The Rubáiyát is a Persian form made of several quatrains. Its name derives from the Arabic plural of the word for “quatrain.” This, in turn, comes from the Arabic Rubá, meaning “four.”

This Persian form of poetry is an unlimited series of rhymed quatrains. In each quatrain, all lines rhyme except the third, leading to this pattern:

a – 2nd line rhymes with the first.
a – 4th line rhymes with the first and second


These are some of the favorite quatrains from the Rubáiyát of Omar Khayyam translated by Edward Fitzgerald:

Wake! For the Sun who scattered into flight
The Stars before him from the Field of Night,
Drives Night along with them from Heaven and Strikes
The Sultan’s Turret with a Shaft of Light.
[Stanza 1]

Come, fill the Cup, and in the fire of Spring
The Winter garment of Repentance fling;
The Bird of Time has but a little way
To fly – and Lo! the Bird is on the Wing.
[Stanza 7, 1st edition]

A Book of Verses underneath the Bough,
A Jug of Wine, a Loaf of Bread — and Thou
Beside me singing in the Wilderness —
Oh, Wilderness were Paradise enow!
[Stanza 12]

The Moving Finger writes; and having writ,
Moves on: nor all your Piety nor Wit
Shall lure it back to cancel half a Line,
Nor all your Tears wash out a Word of it.
[Stanza 71]

For more information see: Rubiyat


Rosie’s Book of Monster Love (a Rubáiyát for little ones)

On a page where monsters lurked,
Underpaid and overworked,
Unacknowledged, unasked-for,
Feeling useless, sad, and irked
There amongst the story’s snooty
Characters of empty beauty
Overvalued, charmless types
Moral character off-duty
Lived delightful little Rosie –
Chatty, she, and very nosey.
She transformed the monsters’ page,
Made it colorful and cozy,
Summoned monsters, large and small,
Left out not-a-one at all,
Made them tea and cakes to savor
Oh, those monsters had a ball!
Rosie held each monster tight,
Loved “so much,” and took delight
Being cuddle-loved by ogres
On the page devised for fright!
Rosie spread her arms out wide,
“All friends here!” she beamed with pride.
As each page turned eagerly,
Rosie’s love spread story-wide.
© Copyright Marie Elena Good – 2013
 (In honor of my just-turned-two granddaughter Sophie [aka “Rose” and “Rosie”].  When she loves a toy, she squeezes tight and says “SO much!  SOOOOO much!”  She also often spreads her arms wide as described in my poem, as if to pull all of us in the room into her arms, and exclaims, “All friends, here!”  while she just beams with delight.  We have no idea where she gets this stuff.  😉  The love of our lives, for sure!)



A lurking sense of animus
for one who once was amorous,
descends upon a heart so torn
leaving love less glamorous.

Surrendered heart left mangled
from a tethered heart so dangled,
a soul in distant shadows lives
in memories deeply tangled.

When eyes are closed one’s vision clears
and in the whistling wind one hears
the sounds of life harmonious,
although separated by the years.

The softness of her hand still lingers
in the tactile stroking of her fingers;
a touch to play inside your heart
like the song of celestial singers.

And in the West her body rests,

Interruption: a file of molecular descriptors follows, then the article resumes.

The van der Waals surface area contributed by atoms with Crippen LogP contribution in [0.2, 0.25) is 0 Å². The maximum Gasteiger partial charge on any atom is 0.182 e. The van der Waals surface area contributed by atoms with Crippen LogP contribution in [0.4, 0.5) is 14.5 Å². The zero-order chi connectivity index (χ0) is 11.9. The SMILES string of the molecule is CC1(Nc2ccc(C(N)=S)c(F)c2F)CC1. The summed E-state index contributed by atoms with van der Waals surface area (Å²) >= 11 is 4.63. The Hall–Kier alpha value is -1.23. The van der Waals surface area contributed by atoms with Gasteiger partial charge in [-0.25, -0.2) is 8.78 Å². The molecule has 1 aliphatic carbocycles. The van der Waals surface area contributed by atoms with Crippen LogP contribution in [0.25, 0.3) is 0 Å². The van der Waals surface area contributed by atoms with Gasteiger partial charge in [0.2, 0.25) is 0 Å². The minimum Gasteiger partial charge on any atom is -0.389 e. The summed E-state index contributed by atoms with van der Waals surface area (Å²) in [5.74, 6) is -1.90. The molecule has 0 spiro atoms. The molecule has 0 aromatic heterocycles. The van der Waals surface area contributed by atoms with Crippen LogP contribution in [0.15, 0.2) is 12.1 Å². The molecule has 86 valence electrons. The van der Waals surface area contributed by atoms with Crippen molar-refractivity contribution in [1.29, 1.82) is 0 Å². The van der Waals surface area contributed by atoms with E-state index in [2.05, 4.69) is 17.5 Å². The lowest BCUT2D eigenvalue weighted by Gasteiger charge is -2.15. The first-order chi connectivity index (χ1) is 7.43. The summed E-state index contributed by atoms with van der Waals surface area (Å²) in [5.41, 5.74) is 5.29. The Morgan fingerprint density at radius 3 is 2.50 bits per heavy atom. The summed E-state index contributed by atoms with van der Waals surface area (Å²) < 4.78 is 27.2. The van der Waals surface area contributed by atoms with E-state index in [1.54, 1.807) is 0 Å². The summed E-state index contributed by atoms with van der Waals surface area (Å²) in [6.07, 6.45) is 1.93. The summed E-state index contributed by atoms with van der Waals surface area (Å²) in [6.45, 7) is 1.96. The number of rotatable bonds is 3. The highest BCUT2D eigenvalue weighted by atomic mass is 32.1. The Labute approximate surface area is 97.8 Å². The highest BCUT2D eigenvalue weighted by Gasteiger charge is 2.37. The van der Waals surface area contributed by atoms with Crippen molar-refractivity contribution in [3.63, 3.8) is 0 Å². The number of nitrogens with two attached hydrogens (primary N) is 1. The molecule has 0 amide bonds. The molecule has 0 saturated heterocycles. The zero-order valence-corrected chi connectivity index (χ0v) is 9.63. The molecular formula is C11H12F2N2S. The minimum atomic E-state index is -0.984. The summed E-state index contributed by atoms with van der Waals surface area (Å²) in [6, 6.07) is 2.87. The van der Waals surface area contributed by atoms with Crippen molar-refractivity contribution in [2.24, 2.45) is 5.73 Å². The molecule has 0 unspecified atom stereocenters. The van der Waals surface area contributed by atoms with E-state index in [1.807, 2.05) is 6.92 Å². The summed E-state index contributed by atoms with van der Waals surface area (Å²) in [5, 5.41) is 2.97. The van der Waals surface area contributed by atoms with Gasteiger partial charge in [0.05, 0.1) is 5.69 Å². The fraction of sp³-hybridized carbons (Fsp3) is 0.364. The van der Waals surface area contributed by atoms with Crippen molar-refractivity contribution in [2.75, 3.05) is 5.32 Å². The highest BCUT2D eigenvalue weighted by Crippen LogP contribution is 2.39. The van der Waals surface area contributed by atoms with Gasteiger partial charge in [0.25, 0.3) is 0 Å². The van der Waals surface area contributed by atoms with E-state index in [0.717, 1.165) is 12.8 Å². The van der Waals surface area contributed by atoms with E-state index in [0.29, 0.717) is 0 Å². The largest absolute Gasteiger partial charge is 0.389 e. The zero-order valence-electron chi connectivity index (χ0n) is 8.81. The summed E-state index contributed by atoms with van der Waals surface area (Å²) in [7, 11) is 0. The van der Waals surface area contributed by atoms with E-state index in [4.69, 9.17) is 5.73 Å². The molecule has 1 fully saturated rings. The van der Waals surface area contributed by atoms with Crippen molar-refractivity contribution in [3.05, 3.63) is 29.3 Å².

with hands held folded across her chest,
and perpetual night remains descended
clutched against her tranquil breast.

How can this love in memory lie
long after reasons for it dies?
Do souls get punished for misgivings
to assure that we the living cry?

© Copyright Walter J. Wojtanik – 2013

CONTEMPLATING WAVES OF EXPERIENCE: A Short Memoir in Poetry by Claudette J. Young

And then life throws us the high hanging curve ball. And no matter how hard we swing for the fences, sometimes we strike out. Our successes come in the ebb and flow of our desire and heart. Much like the waves of the oceans, our shared experiences flow from us, broadcasting to all shores.

This is the fourth installment of the Memoir-Chapbook Project describes the contemplations in a truly heart-felt way! It can be found under the tab above, Memoir Project Chapbooks and the link below.

CONTEMPLATING WAVES OF EXPERIENCE: A Short Memoir in Poetry by Claudette J. Young


The next group of poet authors are listed in order below:

Connie Peters (Mar. 11)

Barbara Young (Mar. 25)

Laurie Kolp (Apr. 8)

Sharon E. Ingraham (Apr. 22)

The prompts are still open and available in the archive (Search). There is still time to complete your memoirs for inclusion in the project. They will continue to be featured in the order they are received in e-mail.


Time to resurrect a popular prompt. You know the drill. Take a line from one of another poet’s poems at POETIC BLOOMINGS and use it in your new poem. Be inspired by their piece of worded wonder and write the poem, remembering to attribute the poet and poem. Get by with a little help from our friends!



Unable to distinguish a thought
A voice
A word
A frame
A syllable
Alone in a sea of conversation 

“Alone in a sea of conversation” from Erin Kay Hope’s TRUE BRAVERY (Imagism form)



Visions secured in
heart tattoos of Technicolor.
Kodachrome kept
in the vault of your mind;
photographs with a memory.
Bringing joys long festered,
sequestered deeply within.
Sorrows of many lost
tomorrows preserved
in faces and places
of loves long gone.
And somewhere, there is
a flash of brilliance
illuminating the shadows.
Memories live in photographs.

© Copyright Walter J. Wojtanik – 2013

From “Artistic Aquarian” by Michelle Hed – So Hey… What’s Your Prompt #94


The fourth installment of our Chapbook Project will debut tomorrow, February 25, 2013. Claudette J. Young offers Contemplating Waves of Experience: A Short Memoir in Poetry